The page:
As a result of popular culture (as much as anything else), most people are now aware of the meaning of trans (or transgender).
It refers to someone who was assigned a gender at birth but who later takes steps to affirm another gender that more closely aligns with their true identity.
The trans part is derived from Latin and means ‘across’ or ‘on the other side’. We see it in words that involve crossing boundaries, barriers and other things: transatlantic, transgression, transition, translation …
A bit less familiar is the expression cis, now used to refer to people who were assigned a gender at birth that they remain OK with. For example: Cis white men make up the majority of partners at law firms.
Cis is the Latin opposite of trans, and means ‘this side of’.
So Cisalpine Gaul was the part of the province on the Roman side of the Alps; to get to Transalpine Gaul, the Romans had to cross the mountains. (The Gauls would have seen things differently, of course).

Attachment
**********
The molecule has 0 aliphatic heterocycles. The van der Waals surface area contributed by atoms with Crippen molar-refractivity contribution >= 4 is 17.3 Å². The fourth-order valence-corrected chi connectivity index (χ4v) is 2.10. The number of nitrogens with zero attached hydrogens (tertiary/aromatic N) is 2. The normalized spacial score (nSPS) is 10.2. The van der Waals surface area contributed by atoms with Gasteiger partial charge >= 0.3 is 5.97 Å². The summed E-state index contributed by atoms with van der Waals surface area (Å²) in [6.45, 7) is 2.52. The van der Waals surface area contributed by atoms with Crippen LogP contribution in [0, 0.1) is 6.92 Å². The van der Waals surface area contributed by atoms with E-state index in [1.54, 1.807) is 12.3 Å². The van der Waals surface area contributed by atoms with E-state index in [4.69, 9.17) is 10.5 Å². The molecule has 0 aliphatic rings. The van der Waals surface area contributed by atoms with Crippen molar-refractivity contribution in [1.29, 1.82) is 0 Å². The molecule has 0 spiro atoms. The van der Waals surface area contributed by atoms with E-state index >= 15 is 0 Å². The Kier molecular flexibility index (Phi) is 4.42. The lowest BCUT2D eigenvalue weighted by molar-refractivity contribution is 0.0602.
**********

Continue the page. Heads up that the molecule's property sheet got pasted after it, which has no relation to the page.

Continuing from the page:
In the early twentieth century, Cisjordan and Transjordan were used to describe the territories on either side of the River Jordan. The former is now more usually called the West Bank, although the French still refer to it as Cisjordanie. The early twentieth-century Emirate of Transjordan became the modern Kingdom of Jordan.
Those who really know their history will recognise Cisleithania as a name for the non-Hungarian parts of the Austro-Hungarian Empire, the Leitha being a small tributary of the Danube that marks the historical border between the Archduchy of Austria and the Kingdom of Hungary.
Note that in all the geographic senses, the definition of what is on this side and what is across the way is determined by the perspective of the more powerful group.
I suspect trans people might say the same thing.